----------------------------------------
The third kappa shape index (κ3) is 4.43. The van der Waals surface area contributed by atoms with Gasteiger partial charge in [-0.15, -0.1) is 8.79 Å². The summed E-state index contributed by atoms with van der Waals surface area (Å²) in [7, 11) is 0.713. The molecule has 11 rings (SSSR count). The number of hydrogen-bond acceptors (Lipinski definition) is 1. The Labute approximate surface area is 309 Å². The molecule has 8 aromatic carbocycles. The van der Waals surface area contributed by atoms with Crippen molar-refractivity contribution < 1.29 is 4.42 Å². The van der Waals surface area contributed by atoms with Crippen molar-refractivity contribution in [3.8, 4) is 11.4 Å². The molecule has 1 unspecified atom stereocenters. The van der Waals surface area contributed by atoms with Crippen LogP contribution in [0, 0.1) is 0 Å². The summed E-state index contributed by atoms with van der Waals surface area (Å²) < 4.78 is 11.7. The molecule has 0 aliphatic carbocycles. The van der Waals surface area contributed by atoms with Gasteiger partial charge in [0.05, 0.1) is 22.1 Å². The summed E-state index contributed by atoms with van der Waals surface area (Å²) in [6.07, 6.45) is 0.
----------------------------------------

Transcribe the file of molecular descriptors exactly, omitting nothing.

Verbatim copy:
The third kappa shape index (κ3) is 4.43. The van der Waals surface area contributed by atoms with Gasteiger partial charge in [-0.15, -0.1) is 8.79 Å². The summed E-state index contributed by atoms with van der Waals surface area (Å²) in [7, 11) is 0.713. The molecule has 11 rings (SSSR count). The number of hydrogen-bond acceptors (Lipinski definition) is 1. The Labute approximate surface area is 309 Å². The molecule has 8 aromatic carbocycles. The van der Waals surface area contributed by atoms with Crippen molar-refractivity contribution < 1.29 is 4.42 Å². The van der Waals surface area contributed by atoms with Crippen molar-refractivity contribution in [3.8, 4) is 11.4 Å². The molecule has 1 unspecified atom stereocenters. The van der Waals surface area contributed by atoms with Crippen LogP contribution in [0, 0.1) is 0 Å². The summed E-state index contributed by atoms with van der Waals surface area (Å²) < 4.78 is 11.7. The molecule has 0 aliphatic carbocycles. The van der Waals surface area contributed by atoms with Gasteiger partial charge in [0.05, 0.1) is 22.1 Å². The summed E-state index contributed by atoms with van der Waals surface area (Å²) in [6.07, 6.45) is 0.